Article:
09 June 2015

Book Review: Cooked Up: Food Fiction From Around The World, compiled by Elaine Chiew

When Rachel Fenton asked me if I'd be willing to review Cooked Up: Food Fiction From Around The World, I had my doubts - not about reviewing a book featuring Rachel's work, because I already knew what a fine writer she is, but because I don't boast strong credentials when it comes to the culinary arts. I can cook, if it's simple and straightforward and repeatable, but I am neither gourmet nor gourmand.

But it turned out that my failings on this score didn't matter. The food in most of these stories is an enabler of story, serving to bring characters together or push them further apart, and it was the one piece in which food was front and centre that seemed a little out of place among the rest of the stories.

As befits a New Internationalist anthology, the range of authors and countries represented is wide. The anthology starts with a short-short (a "stoku" - story + haiku) by Ben Okri, which didn't grab me at first but which I like more on re-reading, and then traverses continents and cuisines before ending with a story by the compiler of the book, Elaine Chiew.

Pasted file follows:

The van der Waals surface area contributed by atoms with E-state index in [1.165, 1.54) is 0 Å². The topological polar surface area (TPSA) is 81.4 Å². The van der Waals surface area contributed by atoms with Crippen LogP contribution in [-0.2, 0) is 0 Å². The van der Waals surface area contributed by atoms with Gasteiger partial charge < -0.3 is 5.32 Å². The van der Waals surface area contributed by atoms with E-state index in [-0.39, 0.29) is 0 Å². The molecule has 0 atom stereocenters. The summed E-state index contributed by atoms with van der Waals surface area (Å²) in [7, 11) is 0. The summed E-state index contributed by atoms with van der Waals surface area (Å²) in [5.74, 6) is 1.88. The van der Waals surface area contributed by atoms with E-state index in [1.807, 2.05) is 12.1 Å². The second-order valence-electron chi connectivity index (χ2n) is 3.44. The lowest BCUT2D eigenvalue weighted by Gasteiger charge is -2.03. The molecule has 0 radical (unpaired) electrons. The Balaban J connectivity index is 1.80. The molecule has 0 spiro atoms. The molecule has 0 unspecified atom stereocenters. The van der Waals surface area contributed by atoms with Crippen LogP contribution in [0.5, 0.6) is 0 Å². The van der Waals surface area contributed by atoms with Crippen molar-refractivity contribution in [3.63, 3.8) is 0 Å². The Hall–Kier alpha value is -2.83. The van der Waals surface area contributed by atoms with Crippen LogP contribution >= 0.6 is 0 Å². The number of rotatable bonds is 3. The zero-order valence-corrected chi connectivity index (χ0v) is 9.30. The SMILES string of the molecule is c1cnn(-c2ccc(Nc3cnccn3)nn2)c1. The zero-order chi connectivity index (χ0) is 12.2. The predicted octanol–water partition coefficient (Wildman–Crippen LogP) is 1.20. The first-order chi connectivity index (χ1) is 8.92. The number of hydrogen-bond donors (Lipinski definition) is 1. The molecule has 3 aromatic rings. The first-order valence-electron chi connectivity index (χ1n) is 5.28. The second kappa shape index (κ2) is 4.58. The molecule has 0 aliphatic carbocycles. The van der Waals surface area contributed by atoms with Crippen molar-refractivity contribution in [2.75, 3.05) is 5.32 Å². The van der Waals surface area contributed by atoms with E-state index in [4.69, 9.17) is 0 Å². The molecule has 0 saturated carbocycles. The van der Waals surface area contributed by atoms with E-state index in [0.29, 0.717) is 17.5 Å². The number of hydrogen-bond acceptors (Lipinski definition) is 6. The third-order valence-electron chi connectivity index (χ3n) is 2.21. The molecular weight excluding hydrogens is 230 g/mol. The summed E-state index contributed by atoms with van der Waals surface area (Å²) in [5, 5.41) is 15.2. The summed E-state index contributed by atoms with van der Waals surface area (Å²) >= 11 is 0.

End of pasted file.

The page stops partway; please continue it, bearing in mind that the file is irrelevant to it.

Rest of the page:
My favourite stories in the anthology include:

Krys Lee, "Fat" - a young man's efforts to get out of military service through overeating reach an ironic conclusion
Chitra Banerjee Divakaruni, "Mrs Dutta Writes A Letter" - probably my favourite story in the book, a moving story of an elderly woman's emigration from India to the US to be with her children, and the difficult adjustment that confronts her
Rachel Fenton, "Food Bank" - a sharp-edged relationship tale which showcases the author's ability to pack a lot of story into a limited space through drawing out the implications of her characters' behaviour
Elaine Chiew, "Run of the Molars" - not a million miles away from "Mrs Dutta Writes A Letter", but seen from the perspective of the children who must deal with the visit of the elderly relative from home.

There's a lot of other very good stories in here, and the anthology as a whole is definitely worth reading. (I was slightly puzzled by Diana Ferraro's piece, which appears to be a non-fiction discussion of changing times and changing foods in her Buenos Aires - but maybe there is a metafictional element here too subtle for me to notice!)

This anthology is well worth your time.

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